Beginner’s Guide to Kadena: Accounts + Keysets

Emily Pillmore
Published in
7 min readJan 14, 2020


When getting started with the Kadena public blockchain, the first thing you’ll want to do is create an account so you can start transacting with other users. This article will break down exactly what keys are, what an account is, the myriad ways to create one, and how to add your account to several existing tools. First, we’ll do an extremely high-level tour of public-key cryptography.

What Are Keys?

Keys are everywhere in blockchain land. You might at least be aware that to begin transacting in any network, you have to generate a public/private key-pair. Using this pair of keys, you generally share the public one and keep the private one secret, using the private key exclusively for signing transactions. If this is foreign to you, I suggest you take a look at this lovely StackOverflow summary of the metaphor. A key-pair is easy to generate, and looks a little like this:

Now, the fun part about public/private key-pairs is that a key-pair has the property that the secret key can “prove” you are the owner of the public key through a sophisticated dance (the underlying algorithm), and also has the incredible property that any given key-pair is almost universally guaranteed to be unique. No one will ever be able to produce an exact copy of either key by any reasonable means other than theft. I say “almost,” because there’s still a probabilistically minute chance that someone may end up generating the same key-pair as you, but the time it would take for that to happen is several trillion years from now, sometime around the Heat Death of the Universe — roughly the same probability as your computer spontaneously catching fire during the generation process.

In many blockchains, because of the global uniqueness of key-pairs, accounts are modeled as simply public/private key-pairs or a variation on the theme with additional data like a nonce. This is great and makes things simple, but it runs into problems very quickly from a philosophical standpoint. Consider the following question: what do key-pairs represent? Is it an individual? A couple? A throuple? A polycule? A board of directors? If it’s more than one person, what governs usage policy? Certainly, if a married couple decides to open up a joint bank account, it’d be terrible if one could drain the account and leave the other penniless and without recourse. Indeed, joint accounts require multiple-signature signing to release funds. In the same vein, a board of directors would vote, and a majority of votes would determine what to do with the funds of a company. Let’s call this idea governance predicate.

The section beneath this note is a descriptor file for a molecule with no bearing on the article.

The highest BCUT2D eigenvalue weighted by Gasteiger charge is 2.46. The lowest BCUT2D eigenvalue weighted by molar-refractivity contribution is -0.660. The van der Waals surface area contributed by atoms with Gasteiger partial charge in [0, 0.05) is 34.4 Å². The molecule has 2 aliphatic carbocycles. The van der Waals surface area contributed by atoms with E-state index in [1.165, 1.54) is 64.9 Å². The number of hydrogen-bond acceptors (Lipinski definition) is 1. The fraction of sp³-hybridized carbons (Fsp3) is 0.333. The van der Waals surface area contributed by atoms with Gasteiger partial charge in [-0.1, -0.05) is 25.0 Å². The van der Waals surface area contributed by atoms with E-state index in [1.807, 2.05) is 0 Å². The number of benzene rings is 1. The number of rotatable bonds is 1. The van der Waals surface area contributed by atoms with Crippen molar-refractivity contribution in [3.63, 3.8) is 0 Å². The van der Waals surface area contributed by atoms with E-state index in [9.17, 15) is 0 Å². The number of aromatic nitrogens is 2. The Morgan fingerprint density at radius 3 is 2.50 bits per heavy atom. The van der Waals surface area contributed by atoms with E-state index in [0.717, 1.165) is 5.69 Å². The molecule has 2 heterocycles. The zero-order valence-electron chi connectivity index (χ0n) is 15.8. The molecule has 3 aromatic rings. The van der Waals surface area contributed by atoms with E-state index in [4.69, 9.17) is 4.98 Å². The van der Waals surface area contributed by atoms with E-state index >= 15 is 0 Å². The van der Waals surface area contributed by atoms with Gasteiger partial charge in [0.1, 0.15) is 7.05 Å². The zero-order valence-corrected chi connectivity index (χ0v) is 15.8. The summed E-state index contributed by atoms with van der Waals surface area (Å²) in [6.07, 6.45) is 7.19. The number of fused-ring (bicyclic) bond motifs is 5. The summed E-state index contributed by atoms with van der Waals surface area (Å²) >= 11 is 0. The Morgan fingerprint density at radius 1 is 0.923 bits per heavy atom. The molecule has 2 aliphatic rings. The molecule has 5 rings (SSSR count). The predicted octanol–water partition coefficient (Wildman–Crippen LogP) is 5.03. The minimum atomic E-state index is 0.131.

The metaphor works fantastically well for single-person, single-key-pair accounts, but breaks down in blockchains like Ethereum when a many-to-many relationship and finer-grained multiple-signature governance is needed. Much of the Ethereum ecosystem, for instance, is geared towards finding clever ways to shove the many-to-many idea into a many-to-one box, which ends up being costlier than it needs to be, and frankly, begs a better design. Oddly enough, Bitcoin handles multi-signature accounts just fine.

This brings us to the notion of Keysets in Kadena.

What Is a Keyset?

Kadena natively supports multiple keys governing the same account (multi-sig), so keysets are, to some degree, exactly what they sound like: a set of keys. In addition to a set of keys, every keyset contains something called a ‘predicate function’ that determines which keys are allowed to make choices for the account when it comes to transactions (do all keys need to be present? only one? two? etc.). Summarily, keysets look like the following as JSON data:

When signing a transaction, the list of private keys supplied as signing key pairs will be checked against the keyset and predicate to ensure that not only are all keys that need to be present accounted for but that the predicate is satisfied.

Predicate Functions

There are 3 out-of-the-box predicate functions that are available:

  • "keys-all": This predicate will require that all key pairs governing the account are in scope when signing a transaction.
  • "keys-any": This predicate requires that at least one key pair governing the account is in scope when signing a transaction.
  • "keys-2": This predicate requires that at least two key pairs governing the account are in scope when signing a transaction.

Smart contract authors are free to write their own predicate functions if they need more fine-grained functionality, but that is beyond the scope of this article. Feel free to read up more on predicates in the Pact readthedocs.

When Are Two Keysets the Same?

Two keysets are the same when all of their keysets match, and they have the same predicate function guarding the keys. This means that if you have an account defined in the coin contract as the following data: